Oregon Sentencing Reform Initiative (2010)

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Oregon Sentencing Reform Initiative, also known as Initiatives 53 and 56, did not appear on the November 2, 2010 statewide ballot in Oregon as an initiated state statute. The measure proposed increasing incarceration for some felons and expanding consecutive sentencing authority.[1] According to the secretary of state, supporters did not file signatures in an attempt to qualify the measure for the 2010 ballot.

Text of measure

Title

The ballot title read as follows:[2][3]

Increases incarceration for some felons; expands consecutive sentencing authority; courts may require appropriate drug treatment.

Result of "Yes" Vote: "Yes" vote increases incarceration for some felons; gives courts additional broad discretion to impose consecutive sentences; allows courts to require appropriate drug treatment in 2011.

Result of "No" Vote: "No" vote retains current law regarding felony incarceration allowing consecutive sentences in defined circumstances; requiring Department of Corrections to provide appropriate drug treatment in 2012.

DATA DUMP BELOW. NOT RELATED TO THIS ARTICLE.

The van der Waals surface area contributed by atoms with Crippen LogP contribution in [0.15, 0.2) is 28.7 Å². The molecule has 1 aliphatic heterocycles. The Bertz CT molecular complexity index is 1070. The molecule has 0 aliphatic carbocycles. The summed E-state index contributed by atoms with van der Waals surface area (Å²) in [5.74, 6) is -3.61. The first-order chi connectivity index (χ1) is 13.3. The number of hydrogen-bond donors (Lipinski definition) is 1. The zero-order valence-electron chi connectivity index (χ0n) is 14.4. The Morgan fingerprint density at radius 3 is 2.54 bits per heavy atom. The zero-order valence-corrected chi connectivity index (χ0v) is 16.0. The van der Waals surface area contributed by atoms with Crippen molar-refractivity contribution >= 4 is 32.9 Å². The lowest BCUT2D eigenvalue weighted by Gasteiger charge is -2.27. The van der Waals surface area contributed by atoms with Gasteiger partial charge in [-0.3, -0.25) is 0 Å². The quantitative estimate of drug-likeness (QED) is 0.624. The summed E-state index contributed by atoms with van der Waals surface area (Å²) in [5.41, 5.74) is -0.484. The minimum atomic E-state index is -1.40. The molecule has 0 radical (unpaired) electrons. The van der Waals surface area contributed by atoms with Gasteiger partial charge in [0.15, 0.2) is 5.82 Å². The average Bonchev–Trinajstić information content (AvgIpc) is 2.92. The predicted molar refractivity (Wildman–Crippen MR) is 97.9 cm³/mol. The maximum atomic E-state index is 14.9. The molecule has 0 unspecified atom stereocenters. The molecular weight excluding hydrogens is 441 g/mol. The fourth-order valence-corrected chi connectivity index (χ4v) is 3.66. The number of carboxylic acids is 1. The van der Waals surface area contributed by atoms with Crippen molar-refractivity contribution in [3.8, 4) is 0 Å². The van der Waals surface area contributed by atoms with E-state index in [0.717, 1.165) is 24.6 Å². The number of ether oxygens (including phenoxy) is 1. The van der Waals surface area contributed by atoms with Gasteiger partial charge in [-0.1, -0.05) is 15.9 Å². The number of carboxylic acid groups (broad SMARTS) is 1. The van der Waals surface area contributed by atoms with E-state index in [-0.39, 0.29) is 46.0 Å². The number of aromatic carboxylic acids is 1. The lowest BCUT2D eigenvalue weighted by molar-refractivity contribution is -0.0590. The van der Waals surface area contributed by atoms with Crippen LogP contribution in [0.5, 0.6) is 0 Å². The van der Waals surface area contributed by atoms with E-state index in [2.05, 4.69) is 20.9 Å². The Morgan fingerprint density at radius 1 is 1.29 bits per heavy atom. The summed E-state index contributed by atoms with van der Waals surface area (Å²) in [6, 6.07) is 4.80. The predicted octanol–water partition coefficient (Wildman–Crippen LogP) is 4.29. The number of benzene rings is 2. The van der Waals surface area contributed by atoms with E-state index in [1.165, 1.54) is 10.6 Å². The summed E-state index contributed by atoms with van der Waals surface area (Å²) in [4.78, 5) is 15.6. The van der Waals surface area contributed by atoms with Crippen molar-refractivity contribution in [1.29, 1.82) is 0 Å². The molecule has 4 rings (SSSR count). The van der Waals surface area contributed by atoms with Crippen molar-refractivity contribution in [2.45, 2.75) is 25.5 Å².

Summary

According to the description prepared by the Oregon Secretary of State:

Current law allows early release of some inmates who have served at least 70 percent of their felony sentences; does not allow reduction of mandatory minimum sentences; requires drug treatment for certain offenders beginning in 2012. Current law presumes that criminal sentences will be served concurrently and allows consecutive sentences only upon specified factual findings by sentencing court. Measure requires all inmates to serve at least 80 percent of original term of incarceration imposed by sentencing court; retains requirement that mandatory minimum sentences may not be reduced. Measure allows courts to require appropriate drug treatment for specified individuals beginning in 2011. Measure presumes that criminal sentences will be served consecutively, but gives trial court additional broad discretion to impose concurrent or consecutive sentences. Other provisions.

Path to the ballot

See also: Oregon signature requirements

According to the secretary of state, supporters did not file signatures in an attempt to qualify the measure for the 2010 ballot. Initiative petitions for statutes required six percent of 1,379,475, or 82,769 signatures. The deadline for filing signatures for the November 2, 2010 ballot was July 2, 2010. According to reports, initiative supporters have already filed 1,210 signatures as of March 31.[4] May 2010 reports indicated that a total of 5,048 signatures had been collected.[5]

See also

Articles

External links

References